Changes in ISogtt by glucose tolerance categories
ISogtt fell during pregnancy in NGT subjects. A greater relative reduction was seen in GDM2 subjects compared to NGT subjects, and the reduction was largest in GDM1 subjects. The difference in insulin sensitivity between GDM1 and GDM2 was most pronounced at weeks 14–16 (30%, P<0.01; Table 2).
Changes in ISogtt by BMI categories
In individuals with BMI <25, an effect of GDM2 was only found at weeks 30–32 when ISogtt was 35% lower (P<0.002) compared to glucose-tolerant individuals (Table 2).
In overweight women with GDM1 and GDM2, ISogtt decreased by ∼40–60% in both early and late pregnancies compared to NGT women (P<0.003). ISogtt at weeks 14–16 was 33% lower (P<0.04) in overweight GDM1 subjects when compared to GDM2 subjects in the same BMI category.
β-cell function indices (AUCins/glc)
Changes in AUCins/glc from early to late pregnancy
Glucose-tolerant women had a significant increase in AUCins/glc during pregnancy (P<0.0001), but there was no significant change in GDM1 subjects. GDM2 subjects also demonstrated significant increases in β-cell function (AUCins/glc, P<0.0001; Table 2).
Changes in AUCins/glc by glucose tolerance categories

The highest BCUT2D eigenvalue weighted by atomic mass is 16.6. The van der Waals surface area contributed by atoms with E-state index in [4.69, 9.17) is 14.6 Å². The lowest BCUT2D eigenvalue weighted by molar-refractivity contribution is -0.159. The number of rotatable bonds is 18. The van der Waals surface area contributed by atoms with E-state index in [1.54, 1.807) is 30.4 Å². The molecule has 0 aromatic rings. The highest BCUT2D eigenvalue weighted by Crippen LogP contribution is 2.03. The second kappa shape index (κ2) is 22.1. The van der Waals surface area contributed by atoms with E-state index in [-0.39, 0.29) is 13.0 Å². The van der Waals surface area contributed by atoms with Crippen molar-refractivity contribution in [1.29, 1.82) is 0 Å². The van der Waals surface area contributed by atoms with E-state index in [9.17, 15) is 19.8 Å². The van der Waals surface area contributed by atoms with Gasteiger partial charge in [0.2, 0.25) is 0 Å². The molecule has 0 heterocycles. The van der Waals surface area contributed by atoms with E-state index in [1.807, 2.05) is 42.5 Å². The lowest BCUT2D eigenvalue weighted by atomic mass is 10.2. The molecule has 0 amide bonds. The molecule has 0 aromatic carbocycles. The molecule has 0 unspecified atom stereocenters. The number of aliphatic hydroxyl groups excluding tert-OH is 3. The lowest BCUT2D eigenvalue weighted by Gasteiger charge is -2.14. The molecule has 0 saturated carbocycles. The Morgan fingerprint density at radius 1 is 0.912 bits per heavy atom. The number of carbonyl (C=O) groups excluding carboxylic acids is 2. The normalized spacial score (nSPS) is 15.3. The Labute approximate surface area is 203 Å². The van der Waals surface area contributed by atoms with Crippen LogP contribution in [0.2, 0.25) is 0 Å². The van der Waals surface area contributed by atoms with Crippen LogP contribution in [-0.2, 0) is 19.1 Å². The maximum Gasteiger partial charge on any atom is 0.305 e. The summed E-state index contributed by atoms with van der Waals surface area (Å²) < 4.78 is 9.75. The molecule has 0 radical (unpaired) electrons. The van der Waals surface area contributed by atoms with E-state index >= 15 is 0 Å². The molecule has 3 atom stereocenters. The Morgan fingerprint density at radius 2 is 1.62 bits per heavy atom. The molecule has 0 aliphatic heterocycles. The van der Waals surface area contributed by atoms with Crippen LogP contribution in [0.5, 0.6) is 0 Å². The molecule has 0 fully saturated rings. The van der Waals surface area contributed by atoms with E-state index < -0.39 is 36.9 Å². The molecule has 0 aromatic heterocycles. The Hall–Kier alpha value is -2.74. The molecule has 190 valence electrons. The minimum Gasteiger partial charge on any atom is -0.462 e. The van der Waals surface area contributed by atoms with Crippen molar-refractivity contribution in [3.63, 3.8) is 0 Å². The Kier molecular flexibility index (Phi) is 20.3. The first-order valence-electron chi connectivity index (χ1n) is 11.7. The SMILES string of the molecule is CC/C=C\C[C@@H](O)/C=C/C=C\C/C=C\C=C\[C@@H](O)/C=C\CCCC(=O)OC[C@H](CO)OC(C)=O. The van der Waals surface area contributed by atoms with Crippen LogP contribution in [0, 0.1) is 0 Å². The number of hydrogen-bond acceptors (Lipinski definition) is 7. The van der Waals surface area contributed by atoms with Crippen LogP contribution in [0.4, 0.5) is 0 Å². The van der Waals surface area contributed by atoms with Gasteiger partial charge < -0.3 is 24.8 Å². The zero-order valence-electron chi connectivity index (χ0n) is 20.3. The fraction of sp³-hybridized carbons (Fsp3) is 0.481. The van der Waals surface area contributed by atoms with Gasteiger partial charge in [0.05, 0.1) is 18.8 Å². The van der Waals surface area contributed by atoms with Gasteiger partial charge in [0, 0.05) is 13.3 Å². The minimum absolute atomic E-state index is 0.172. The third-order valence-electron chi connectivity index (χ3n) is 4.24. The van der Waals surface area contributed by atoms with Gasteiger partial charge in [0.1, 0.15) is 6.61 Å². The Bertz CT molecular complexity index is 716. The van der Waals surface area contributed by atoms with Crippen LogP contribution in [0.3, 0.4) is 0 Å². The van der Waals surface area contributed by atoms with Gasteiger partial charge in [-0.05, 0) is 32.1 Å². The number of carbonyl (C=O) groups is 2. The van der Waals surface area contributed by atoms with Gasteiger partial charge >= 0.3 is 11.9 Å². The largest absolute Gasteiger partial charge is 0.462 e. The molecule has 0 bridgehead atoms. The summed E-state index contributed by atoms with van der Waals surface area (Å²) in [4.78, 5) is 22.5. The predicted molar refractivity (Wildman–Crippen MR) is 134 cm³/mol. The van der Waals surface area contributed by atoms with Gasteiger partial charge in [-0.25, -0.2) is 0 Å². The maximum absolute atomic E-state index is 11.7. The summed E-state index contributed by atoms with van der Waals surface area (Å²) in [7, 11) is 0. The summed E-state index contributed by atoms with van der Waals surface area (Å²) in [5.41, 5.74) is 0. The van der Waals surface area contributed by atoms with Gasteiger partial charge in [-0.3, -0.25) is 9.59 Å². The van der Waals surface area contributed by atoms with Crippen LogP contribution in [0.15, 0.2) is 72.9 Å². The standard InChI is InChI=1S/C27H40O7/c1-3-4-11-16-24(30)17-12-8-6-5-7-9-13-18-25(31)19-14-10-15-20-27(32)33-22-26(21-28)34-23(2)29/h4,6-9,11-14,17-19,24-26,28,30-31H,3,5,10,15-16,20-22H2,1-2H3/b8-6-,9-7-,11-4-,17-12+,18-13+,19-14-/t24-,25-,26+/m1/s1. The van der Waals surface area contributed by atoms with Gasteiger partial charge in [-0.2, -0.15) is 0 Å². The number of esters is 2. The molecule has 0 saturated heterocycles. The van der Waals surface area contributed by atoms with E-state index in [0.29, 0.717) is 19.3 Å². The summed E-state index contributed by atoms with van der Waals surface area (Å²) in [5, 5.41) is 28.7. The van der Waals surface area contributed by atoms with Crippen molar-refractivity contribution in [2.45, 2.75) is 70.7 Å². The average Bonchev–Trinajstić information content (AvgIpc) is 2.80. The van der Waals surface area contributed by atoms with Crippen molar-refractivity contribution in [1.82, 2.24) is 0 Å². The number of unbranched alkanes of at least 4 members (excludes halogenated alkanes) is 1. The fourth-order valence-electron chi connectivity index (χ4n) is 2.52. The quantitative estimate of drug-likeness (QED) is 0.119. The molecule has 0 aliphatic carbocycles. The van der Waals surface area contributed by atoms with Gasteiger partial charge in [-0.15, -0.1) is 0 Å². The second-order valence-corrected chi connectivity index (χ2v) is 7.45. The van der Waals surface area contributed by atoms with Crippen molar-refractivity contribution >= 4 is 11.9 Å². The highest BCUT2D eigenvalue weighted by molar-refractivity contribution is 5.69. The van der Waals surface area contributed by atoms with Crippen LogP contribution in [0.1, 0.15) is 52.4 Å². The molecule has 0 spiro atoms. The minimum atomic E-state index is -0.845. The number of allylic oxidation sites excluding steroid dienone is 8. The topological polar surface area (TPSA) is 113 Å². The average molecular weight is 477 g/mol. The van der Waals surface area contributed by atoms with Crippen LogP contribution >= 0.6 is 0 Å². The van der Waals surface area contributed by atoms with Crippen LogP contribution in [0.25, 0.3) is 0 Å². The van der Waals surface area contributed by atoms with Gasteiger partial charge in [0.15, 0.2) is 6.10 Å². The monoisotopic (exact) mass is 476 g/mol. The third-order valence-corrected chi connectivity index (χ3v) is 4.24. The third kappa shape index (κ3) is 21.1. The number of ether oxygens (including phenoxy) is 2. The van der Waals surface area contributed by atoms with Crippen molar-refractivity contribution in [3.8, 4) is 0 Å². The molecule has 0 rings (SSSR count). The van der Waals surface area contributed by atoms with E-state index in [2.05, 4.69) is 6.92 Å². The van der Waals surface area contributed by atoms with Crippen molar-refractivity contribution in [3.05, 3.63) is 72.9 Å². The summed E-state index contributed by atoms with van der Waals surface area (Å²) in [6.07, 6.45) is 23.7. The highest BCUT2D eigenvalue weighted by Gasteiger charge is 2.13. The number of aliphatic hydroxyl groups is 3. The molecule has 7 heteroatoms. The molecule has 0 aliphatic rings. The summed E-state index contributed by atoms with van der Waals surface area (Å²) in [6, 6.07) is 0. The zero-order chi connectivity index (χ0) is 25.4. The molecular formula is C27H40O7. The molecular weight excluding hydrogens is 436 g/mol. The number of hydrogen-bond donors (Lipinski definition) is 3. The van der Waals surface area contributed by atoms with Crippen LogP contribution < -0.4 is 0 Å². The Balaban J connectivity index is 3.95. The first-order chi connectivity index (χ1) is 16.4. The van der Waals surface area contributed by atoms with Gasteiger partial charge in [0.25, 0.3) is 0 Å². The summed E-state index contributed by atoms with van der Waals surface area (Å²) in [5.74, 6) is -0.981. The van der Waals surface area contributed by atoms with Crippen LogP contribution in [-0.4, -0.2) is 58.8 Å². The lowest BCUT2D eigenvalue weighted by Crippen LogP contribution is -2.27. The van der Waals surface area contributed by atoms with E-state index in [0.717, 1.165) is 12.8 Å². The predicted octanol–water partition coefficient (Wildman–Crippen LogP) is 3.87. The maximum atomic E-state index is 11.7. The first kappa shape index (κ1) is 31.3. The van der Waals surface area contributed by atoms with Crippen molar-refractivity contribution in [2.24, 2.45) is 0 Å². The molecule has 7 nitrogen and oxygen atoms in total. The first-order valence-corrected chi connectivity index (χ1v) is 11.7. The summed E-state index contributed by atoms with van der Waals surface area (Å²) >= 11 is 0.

The levels of AUCins/glc were similar in all glucose tolerance categories in both early and late pregnancies (Table 2). The change in AUCins/glc levels during pregnancy between the categories was only a trend (P<0.07).
Changes in AUCins/glc by BMI categories
In overweight women with NGT, AUCins/glc at weeks 14–16 and 30–32 decreased by 12 and 18% respectively (both P<0.0003, Table 2) compared to NGT women of normal weight.
β-cell function adjusted for insulin sensitivity level (DIo)
The changes in β-cell function during pregnancy relative to insulin sensitivity are shown in Fig. 2. The plots show the expected hyperbolic relationship between estimates of insulin secretion and insulin sensitivity. In both early and late pregnancies, ISogtt was inversely correlated with AUCins/glc (r=−0.69 and r=−0.73 respectively, both P<0.0001).
The median DIo in early pregnancy was highest in NGT (137), followed by GDM2 (96) and then GDM1 (74), and this shift (Table 3, overall P<0.0001) supports the idea of a decline in β-cell function across these groups.
β-cell function adjusted for insulin sensitivity (disposition index (DIo)), total and in subgroups. DIo=AUCins/glc×ISogtt. Data are median (25%; 75%).
|Adjusted β-cell function (DIo)|
|Total||132 (100; 171)||95 (72; 124)|
|NGT||137 (107; 173)||100 (77; 128)|
|GDM1||74 (54; 78)*, †||61 (47; 68)*|
|GDM2||96 (74; 119)*||620 (45; 72)*|
|NGT||148 (118; 180)‡||109 (85; 137)‡|
|GDM2||113 (97; 162)*, ‡||72 (64; 79)†, ‡|
|NGT||122 (96; 151)||86 (69; 111)|
|GDM1||75 (59; 80)*||54 (46; 67)*|
|GDM2||75 (64; 96)*||48 (39; 63)*|
*P<0.01 for difference versus NGT or †P<0.01 for difference versus GDM2. ‡P<0.01 for difference between BMI categories. §BMI<25, n=2, data not computed.
Change in adjusted β-cell function (DIo) from early to late pregnancy
The median DIo decreased by 28% from weeks 14–16 to 30–32 (P<0.0001). The reduction of adjusted β-cell function during pregnancy was 27% in NGT participants, P<0.0001. The impaired β-cell function was accentuated in the GDM2 group, where DIo fell by 35%, P<0.0001. The lowest DIo levels were found in GDM1 women, but these levels tended to decline only during pregnancy (18%, P<0.1; Table 3).